In this same paper, whitetails were ranked among a litany of wildlife including other hooved North American big game animals, such as pronghorn antelope (62 mph), mule deer (38 mph), moose (35 mph), and bighorn sheep (30 mph).
I’ve seen it stated in a few places that deer can leap as high as 10 feet high and as far as 30 feet in a single bound. But how true is that? Luckily a couple of recent studies examined a whitetail’s maximum jumping height, which will help answer this question.
They actually caught wild deer, tested their ability to jump progressively taller fences, and found that the top end they could jump was just under 8 feet (2.4 meters).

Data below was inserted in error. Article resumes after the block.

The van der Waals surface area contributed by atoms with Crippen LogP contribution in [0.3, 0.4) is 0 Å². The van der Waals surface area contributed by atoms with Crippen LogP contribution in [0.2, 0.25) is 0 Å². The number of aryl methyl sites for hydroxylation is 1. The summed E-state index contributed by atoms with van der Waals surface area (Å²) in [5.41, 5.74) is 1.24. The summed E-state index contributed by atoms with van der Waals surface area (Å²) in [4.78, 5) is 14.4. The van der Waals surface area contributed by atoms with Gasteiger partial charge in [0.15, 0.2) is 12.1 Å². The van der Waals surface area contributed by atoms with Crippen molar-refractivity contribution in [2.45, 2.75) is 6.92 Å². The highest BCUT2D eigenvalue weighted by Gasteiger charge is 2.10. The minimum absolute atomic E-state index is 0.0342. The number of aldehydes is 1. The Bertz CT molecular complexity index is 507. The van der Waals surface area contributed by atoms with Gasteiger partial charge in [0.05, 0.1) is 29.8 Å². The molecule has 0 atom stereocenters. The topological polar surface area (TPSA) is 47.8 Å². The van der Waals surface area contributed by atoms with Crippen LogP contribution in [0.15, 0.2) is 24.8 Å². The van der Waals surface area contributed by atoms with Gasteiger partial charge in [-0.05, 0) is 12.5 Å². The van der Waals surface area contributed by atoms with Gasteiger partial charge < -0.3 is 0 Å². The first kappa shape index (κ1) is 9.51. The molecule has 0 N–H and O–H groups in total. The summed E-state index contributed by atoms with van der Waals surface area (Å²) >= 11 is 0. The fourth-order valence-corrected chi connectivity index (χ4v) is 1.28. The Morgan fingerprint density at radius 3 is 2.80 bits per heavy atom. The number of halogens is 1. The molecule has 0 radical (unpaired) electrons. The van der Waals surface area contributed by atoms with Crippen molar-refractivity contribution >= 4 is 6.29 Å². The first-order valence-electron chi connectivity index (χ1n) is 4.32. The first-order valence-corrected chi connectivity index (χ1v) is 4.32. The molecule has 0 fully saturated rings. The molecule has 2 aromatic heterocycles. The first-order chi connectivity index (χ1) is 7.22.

In 2010 Kurt Vercauteren and his co-authors published the paper “Assessment of Abilities of White-tailed Deer to Jump Fences” in The Journal of Wildlife Management due to growing concerns of disease transmission around captive deer facilities and increasing prevalence of agricultural damage and deer-vehicle collisions. They actually caught wild deer, tested their ability to jump progressively taller fences, and found that the top end they could jump was just under 8 feet (2.4 meters). They found that surprising since so many people claimed deer could jump higher. So, after the study was complete, they then surveyed over 150 wildlife biologists who routinely observe and work with deer near fences and found only 6 who had witnessed a deer jump a fence higher than 8 feet.